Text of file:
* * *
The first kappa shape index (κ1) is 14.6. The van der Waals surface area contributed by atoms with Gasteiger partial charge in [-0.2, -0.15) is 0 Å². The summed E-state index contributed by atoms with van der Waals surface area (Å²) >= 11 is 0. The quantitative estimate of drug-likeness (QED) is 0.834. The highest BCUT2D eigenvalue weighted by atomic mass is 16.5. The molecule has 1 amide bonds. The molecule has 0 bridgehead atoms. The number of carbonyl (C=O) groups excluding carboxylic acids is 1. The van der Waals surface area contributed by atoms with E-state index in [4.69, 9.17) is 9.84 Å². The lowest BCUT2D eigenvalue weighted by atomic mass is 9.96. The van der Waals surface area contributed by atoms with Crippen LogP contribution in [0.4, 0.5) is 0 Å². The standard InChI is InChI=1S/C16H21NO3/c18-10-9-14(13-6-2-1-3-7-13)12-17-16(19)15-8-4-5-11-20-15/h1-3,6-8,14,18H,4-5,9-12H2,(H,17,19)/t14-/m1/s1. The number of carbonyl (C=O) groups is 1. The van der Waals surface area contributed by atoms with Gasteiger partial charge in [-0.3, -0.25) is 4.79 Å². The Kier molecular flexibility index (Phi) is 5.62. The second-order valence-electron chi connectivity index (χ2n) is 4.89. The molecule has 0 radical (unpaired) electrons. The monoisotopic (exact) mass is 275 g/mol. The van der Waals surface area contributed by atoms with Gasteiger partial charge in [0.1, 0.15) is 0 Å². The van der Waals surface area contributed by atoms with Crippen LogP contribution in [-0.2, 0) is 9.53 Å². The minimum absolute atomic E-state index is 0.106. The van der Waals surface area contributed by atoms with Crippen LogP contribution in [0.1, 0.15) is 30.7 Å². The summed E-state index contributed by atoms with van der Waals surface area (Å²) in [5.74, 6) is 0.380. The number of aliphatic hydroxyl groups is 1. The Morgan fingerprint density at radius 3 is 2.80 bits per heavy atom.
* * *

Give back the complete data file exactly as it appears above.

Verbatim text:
The first kappa shape index (κ1) is 14.6. The van der Waals surface area contributed by atoms with Gasteiger partial charge in [-0.2, -0.15) is 0 Å². The summed E-state index contributed by atoms with van der Waals surface area (Å²) >= 11 is 0. The quantitative estimate of drug-likeness (QED) is 0.834. The highest BCUT2D eigenvalue weighted by atomic mass is 16.5. The molecule has 1 amide bonds. The molecule has 0 bridgehead atoms. The number of carbonyl (C=O) groups excluding carboxylic acids is 1. The van der Waals surface area contributed by atoms with E-state index in [4.69, 9.17) is 9.84 Å². The lowest BCUT2D eigenvalue weighted by atomic mass is 9.96. The van der Waals surface area contributed by atoms with Crippen LogP contribution in [0.4, 0.5) is 0 Å². The standard InChI is InChI=1S/C16H21NO3/c18-10-9-14(13-6-2-1-3-7-13)12-17-16(19)15-8-4-5-11-20-15/h1-3,6-8,14,18H,4-5,9-12H2,(H,17,19)/t14-/m1/s1. The number of carbonyl (C=O) groups is 1. The van der Waals surface area contributed by atoms with Gasteiger partial charge in [-0.3, -0.25) is 4.79 Å². The Kier molecular flexibility index (Phi) is 5.62. The second-order valence-electron chi connectivity index (χ2n) is 4.89. The molecule has 0 radical (unpaired) electrons. The monoisotopic (exact) mass is 275 g/mol. The van der Waals surface area contributed by atoms with Gasteiger partial charge in [0.1, 0.15) is 0 Å². The van der Waals surface area contributed by atoms with Crippen LogP contribution in [-0.2, 0) is 9.53 Å². The minimum absolute atomic E-state index is 0.106. The van der Waals surface area contributed by atoms with Crippen LogP contribution in [0.1, 0.15) is 30.7 Å². The summed E-state index contributed by atoms with van der Waals surface area (Å²) in [5.74, 6) is 0.380. The number of aliphatic hydroxyl groups is 1. The Morgan fingerprint density at radius 3 is 2.80 bits per heavy atom.